• Business leaders face pressure
to take sides in political and social
• Social media’s speed and
immediacy help drive that pressure.
• Strong communication strategies
can help avoid reputation damage.
In Uber’s case, Twitter mentions spiked to roughly 8,800 on Jan. 29, up from
about 1,000 the day before. By Jan. 31, though, the number was back down to
around 1,250 and quickly settled back down to its average numbers. From the
beginning of the #deleteUber campaign through the end of February, Uber’s
favorability shrunk from 50 percent to roughly 40 percent, based on a series of
polls taken by 18,908 respondents.
It’s a significant dip, but likely not a permanent stain on the company’s
reputation, especially after Kalanick’s public show of support for immigrants
and rejection of the travel ban. Uber’s favorability rating remained higher than
competitor Lyft’s throughout the ordeal.
tint. Executives are stuck between a rock and
a hard place. They’re exposed to reputational
damage whether they oppose or endorse a Trump
action, or even if they do nothing at all.
Take Elon Musk, for example, founder of
Tesla and SpaceX and a well-known advocate
for climate research and environmental
protection. He came under fire for not
publicly denouncing the travel ban and
for keeping his seat on Trump’s business
Musk has largely avoided the
limelight on political issues, couching
statements when he makes them at all
— as most executives are wont to do.
But he was prodded to defend himself
on Twitter after some users suggested he
was a hypocrite.
A strategy of avoidance may no
longer work as consumers, employees
and the public at large pressure
companies to make a statement or take
action in response to political events.
“A large segment of the population
expects the people they do business
with and the companies they buy from
to support their point of view or respond
to political or social issues in a certain
way,” said Chrystina M. Howard, senior
vice president, strategic risk consulting, Willis
In a damned-if-you-do, damned-if-you-don’t
environment, reputation risk is expanding, and risk
managers need to re-evaluate how they assess their
exposure and build mitigation strategies.
A TRUE CRISIS?
The challenge begins with determining whether a
negative public relations event is really
a crisis. Is it a temporary blow to a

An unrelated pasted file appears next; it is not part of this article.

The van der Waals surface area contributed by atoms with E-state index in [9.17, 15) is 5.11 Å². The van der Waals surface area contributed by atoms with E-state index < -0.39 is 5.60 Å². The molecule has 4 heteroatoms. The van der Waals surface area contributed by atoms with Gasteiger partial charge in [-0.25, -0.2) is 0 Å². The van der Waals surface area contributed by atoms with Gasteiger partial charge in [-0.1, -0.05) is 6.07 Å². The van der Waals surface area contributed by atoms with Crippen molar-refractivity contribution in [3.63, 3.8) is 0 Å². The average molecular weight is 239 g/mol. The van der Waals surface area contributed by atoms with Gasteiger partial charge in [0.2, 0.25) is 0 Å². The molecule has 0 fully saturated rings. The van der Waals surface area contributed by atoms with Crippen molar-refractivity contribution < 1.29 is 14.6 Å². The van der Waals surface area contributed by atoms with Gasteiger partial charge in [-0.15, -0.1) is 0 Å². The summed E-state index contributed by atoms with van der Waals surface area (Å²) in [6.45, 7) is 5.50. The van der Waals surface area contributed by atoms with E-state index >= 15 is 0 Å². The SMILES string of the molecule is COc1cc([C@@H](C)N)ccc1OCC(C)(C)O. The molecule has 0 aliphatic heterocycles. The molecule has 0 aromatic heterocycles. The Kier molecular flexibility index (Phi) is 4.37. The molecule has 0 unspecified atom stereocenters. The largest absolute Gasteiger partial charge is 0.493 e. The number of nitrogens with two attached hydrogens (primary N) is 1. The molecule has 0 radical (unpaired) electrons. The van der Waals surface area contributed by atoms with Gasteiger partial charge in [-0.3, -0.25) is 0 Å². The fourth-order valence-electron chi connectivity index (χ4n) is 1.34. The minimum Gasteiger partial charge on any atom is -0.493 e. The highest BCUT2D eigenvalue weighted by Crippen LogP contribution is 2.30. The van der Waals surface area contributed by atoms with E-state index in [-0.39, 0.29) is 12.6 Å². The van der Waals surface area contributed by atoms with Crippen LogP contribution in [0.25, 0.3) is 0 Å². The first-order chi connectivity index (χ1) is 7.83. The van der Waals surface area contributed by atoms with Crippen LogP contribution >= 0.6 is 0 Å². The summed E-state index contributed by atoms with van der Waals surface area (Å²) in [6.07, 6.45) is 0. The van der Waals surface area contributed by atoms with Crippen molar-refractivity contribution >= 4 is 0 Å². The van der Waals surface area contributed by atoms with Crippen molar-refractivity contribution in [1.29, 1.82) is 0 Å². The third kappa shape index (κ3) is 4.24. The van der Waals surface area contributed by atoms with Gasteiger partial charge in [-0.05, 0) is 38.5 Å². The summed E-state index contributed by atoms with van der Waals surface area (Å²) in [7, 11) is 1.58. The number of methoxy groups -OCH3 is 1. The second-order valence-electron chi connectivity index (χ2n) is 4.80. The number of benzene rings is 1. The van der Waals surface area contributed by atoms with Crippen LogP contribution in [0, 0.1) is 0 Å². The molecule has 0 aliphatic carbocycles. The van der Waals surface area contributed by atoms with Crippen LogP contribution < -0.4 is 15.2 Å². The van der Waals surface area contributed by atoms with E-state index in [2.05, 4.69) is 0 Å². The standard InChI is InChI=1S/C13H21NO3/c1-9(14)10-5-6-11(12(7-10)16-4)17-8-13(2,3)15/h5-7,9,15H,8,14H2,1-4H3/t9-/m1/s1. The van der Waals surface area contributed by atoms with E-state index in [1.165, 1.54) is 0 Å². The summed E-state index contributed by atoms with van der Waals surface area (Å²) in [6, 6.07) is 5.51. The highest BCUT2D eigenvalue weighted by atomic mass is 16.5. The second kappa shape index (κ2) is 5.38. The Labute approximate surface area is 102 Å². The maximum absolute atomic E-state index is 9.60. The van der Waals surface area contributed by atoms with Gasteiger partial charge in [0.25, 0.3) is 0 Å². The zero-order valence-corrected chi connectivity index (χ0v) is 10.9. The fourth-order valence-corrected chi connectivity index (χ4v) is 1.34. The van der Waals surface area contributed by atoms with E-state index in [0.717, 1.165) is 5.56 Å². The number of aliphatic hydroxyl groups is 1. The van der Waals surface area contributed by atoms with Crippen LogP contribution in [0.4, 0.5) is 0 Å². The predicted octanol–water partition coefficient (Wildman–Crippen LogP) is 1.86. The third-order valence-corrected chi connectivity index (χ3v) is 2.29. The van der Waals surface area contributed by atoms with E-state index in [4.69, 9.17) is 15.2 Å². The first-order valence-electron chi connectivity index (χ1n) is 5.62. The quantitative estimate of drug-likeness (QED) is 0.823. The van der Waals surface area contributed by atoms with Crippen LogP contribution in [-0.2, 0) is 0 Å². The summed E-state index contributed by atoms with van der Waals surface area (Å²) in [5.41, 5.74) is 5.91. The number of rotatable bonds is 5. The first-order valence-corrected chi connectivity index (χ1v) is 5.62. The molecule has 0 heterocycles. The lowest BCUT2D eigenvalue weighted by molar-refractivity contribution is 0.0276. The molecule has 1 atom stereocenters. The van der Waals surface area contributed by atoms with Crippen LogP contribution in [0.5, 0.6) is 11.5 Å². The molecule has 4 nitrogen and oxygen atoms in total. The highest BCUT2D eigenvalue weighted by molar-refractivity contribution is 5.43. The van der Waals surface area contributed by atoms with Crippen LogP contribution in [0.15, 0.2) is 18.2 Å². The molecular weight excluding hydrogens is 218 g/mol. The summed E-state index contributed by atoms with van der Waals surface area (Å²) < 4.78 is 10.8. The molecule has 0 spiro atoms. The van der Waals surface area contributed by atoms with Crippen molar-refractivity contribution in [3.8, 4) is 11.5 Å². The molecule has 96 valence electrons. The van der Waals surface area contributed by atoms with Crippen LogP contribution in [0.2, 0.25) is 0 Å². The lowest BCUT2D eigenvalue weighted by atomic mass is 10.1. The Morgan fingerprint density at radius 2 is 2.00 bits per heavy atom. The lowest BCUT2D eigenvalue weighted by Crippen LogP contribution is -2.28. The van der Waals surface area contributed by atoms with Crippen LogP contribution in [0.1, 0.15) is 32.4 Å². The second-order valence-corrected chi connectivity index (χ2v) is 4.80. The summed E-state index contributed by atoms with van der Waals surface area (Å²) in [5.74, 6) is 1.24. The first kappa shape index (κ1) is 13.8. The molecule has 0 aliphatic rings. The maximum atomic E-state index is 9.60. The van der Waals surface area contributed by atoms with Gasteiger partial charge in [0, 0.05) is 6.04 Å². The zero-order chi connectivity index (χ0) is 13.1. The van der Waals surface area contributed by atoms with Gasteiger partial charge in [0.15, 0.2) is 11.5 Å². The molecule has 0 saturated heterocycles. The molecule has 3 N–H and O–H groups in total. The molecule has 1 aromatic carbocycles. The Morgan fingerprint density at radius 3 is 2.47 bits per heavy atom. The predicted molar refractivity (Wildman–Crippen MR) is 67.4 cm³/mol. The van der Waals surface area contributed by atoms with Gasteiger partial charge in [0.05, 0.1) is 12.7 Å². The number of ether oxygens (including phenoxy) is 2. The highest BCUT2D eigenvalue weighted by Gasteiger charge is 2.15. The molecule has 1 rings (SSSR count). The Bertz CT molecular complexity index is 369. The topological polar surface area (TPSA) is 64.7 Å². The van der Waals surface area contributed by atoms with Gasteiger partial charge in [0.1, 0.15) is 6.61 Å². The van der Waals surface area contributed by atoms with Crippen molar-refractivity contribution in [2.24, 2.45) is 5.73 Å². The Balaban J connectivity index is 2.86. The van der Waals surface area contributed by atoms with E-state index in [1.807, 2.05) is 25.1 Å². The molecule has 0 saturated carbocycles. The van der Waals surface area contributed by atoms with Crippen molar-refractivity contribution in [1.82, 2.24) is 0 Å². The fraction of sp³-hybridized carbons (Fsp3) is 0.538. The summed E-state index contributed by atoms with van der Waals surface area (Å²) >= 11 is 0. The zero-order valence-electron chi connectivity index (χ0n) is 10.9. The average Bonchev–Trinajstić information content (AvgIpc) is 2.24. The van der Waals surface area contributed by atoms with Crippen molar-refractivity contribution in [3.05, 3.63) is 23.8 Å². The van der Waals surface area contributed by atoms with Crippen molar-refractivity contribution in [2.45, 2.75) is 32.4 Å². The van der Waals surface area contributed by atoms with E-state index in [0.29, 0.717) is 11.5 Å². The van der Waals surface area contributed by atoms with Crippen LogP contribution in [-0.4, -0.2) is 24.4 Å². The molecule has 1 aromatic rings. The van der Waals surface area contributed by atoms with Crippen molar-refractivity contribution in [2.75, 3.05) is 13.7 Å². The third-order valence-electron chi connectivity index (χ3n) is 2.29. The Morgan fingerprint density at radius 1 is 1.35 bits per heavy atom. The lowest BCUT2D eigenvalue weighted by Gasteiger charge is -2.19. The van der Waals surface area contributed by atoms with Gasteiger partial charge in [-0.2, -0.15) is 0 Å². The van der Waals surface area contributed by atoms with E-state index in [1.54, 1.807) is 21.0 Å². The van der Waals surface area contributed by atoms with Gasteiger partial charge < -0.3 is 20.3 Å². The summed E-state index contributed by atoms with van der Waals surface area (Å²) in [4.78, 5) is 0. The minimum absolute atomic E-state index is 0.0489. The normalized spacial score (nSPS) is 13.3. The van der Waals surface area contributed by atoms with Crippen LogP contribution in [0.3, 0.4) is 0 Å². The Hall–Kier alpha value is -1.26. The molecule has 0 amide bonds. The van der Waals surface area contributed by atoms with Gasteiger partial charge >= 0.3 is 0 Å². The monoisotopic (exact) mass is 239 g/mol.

brand, or does it have the potential
to do long-term reputation
damage? Misreading the signs
could lead companies to overreact
and further tarnish their image.
“These sudden public relations
crises are a source of panic for companies,
“Uber is probably a good example of what not to do,” said Jeff Cartwright, director
of communications at Morning Consult, a brand and political intelligence firm.
“They maybe went over the top in trying to reverse the way they handled the
protests at JFK.”
Tracking brand value in real time can give risk managers insight into the true
impact of a negative social media campaign or bad press. Michael Ramlet, CEO
and co-founder of Morning Consult, said most events don’t damage brands as
much as trending hashtags make it appear.
Morning Consult’s proprietary brand tracking tool allows companies to
measure their brand perception against influencing events like a spike of Twitter
mentions and news stories. More often than not, overall brand loyalty remains on
par with industry averages.
In a damned-if-you-do, damned-if-you-don’t environment, reputation risk is
expanding, and risk managers need to re-evaluate how they assess their
exposure and build mitigation strategies.
“The #deleteUber campaign turned out to be a very local thing that didn’t have
a widespread impact,” Ramlet said.
“Twitter at best is an imputed analysis of what people are saying. The vocal
minority might be very active, but there might be a silent majority who still think
fondly of a brand, or at least have no negative opinions of it.”
He said risk managers can also benefit by breaking down their brand
perception into geographic and demographic subsets. It can, for example, show
whether a brand is favored more heavily by Democrats or Republicans.
“If you have that data on day one, it can help you determine how to respond if,
say, Trump tweets at you,” Ramlet said.
Of course, some spikes in news media and social media attention are indicative
of much deeper problems and true reputational risk.
After the Wells Fargo dummy-account scandal broke, for example, unfavorability
ratings as measured by Morning Consult jumped from roughly 20 percent to
nearly 55 percent, while favorability dropped from 50 percent to 30 percent. Net
favorability, which stood at 33 percent pre-scandal, fell to - 4 percent post-scandal.
“They went from being the most popular bank to the least popular in less than
four months, according to our data,” Ramlet said.
The contrast between Uber’s and Wells Fargo’s stories demonstrates the
difference between a more surface-level public-relations event that temporarily
hurts brand image, and a true reputation event.
“Failures that produce real and
lasting damage to reputation include
failures of ethics, innovation, safety,
security, quality and sustainability,” said
Nir Kossovksy, CEO of Steel City Re.
“Activists make a lot of noise that
can be channeled through various
media, but for the most part in the
business world, stakeholders are
interested in the goods and services a
company offers, not in their political or
social views. As long as you can meet
Source: Morning Consult Intelligence
Jan 5, 2017 Jan 16, 2017 Jan 23, 2017 Jan 30, 2017 Feb 6, 2017 Feb 13, 2017
The Twitter Spike